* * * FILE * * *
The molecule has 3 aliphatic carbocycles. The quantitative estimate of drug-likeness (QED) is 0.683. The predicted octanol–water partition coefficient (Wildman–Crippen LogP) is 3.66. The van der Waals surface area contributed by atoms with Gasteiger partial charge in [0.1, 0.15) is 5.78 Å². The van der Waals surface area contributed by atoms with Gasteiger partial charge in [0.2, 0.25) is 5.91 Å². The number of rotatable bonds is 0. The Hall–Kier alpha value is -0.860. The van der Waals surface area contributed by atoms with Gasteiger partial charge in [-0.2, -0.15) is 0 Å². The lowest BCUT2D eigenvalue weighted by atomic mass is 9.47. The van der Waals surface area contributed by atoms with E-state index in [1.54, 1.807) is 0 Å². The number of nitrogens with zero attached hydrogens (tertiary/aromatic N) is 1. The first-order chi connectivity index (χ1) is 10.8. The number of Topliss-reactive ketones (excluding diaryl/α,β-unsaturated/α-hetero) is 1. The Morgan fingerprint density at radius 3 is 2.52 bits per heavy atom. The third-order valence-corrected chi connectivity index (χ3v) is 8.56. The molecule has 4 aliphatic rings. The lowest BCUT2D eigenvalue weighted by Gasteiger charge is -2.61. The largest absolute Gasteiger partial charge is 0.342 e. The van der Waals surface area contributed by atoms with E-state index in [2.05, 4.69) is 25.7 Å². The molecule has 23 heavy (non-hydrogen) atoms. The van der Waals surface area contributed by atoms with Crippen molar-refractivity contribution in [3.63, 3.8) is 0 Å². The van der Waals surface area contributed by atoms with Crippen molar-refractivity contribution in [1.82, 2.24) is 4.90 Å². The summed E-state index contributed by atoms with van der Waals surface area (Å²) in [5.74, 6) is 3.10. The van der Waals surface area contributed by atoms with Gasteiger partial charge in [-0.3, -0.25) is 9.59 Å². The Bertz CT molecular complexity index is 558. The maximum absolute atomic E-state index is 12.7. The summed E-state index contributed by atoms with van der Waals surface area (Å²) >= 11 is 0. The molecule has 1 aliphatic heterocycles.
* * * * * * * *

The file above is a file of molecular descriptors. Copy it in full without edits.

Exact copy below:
The molecule has 3 aliphatic carbocycles. The quantitative estimate of drug-likeness (QED) is 0.683. The predicted octanol–water partition coefficient (Wildman–Crippen LogP) is 3.66. The van der Waals surface area contributed by atoms with Gasteiger partial charge in [0.1, 0.15) is 5.78 Å². The van der Waals surface area contributed by atoms with Gasteiger partial charge in [0.2, 0.25) is 5.91 Å². The number of rotatable bonds is 0. The Hall–Kier alpha value is -0.860. The van der Waals surface area contributed by atoms with Gasteiger partial charge in [-0.2, -0.15) is 0 Å². The lowest BCUT2D eigenvalue weighted by atomic mass is 9.47. The van der Waals surface area contributed by atoms with E-state index in [1.54, 1.807) is 0 Å². The number of nitrogens with zero attached hydrogens (tertiary/aromatic N) is 1. The first-order chi connectivity index (χ1) is 10.8. The number of Topliss-reactive ketones (excluding diaryl/α,β-unsaturated/α-hetero) is 1. The Morgan fingerprint density at radius 3 is 2.52 bits per heavy atom. The third-order valence-corrected chi connectivity index (χ3v) is 8.56. The molecule has 4 aliphatic rings. The lowest BCUT2D eigenvalue weighted by Gasteiger charge is -2.61. The largest absolute Gasteiger partial charge is 0.342 e. The van der Waals surface area contributed by atoms with E-state index in [2.05, 4.69) is 25.7 Å². The molecule has 23 heavy (non-hydrogen) atoms. The van der Waals surface area contributed by atoms with Crippen molar-refractivity contribution in [3.63, 3.8) is 0 Å². The van der Waals surface area contributed by atoms with Crippen molar-refractivity contribution in [1.82, 2.24) is 4.90 Å². The summed E-state index contributed by atoms with van der Waals surface area (Å²) in [5.74, 6) is 3.10. The van der Waals surface area contributed by atoms with Gasteiger partial charge in [-0.3, -0.25) is 9.59 Å². The Bertz CT molecular complexity index is 558. The maximum absolute atomic E-state index is 12.7. The summed E-state index contributed by atoms with van der Waals surface area (Å²) >= 11 is 0. The molecule has 1 aliphatic heterocycles.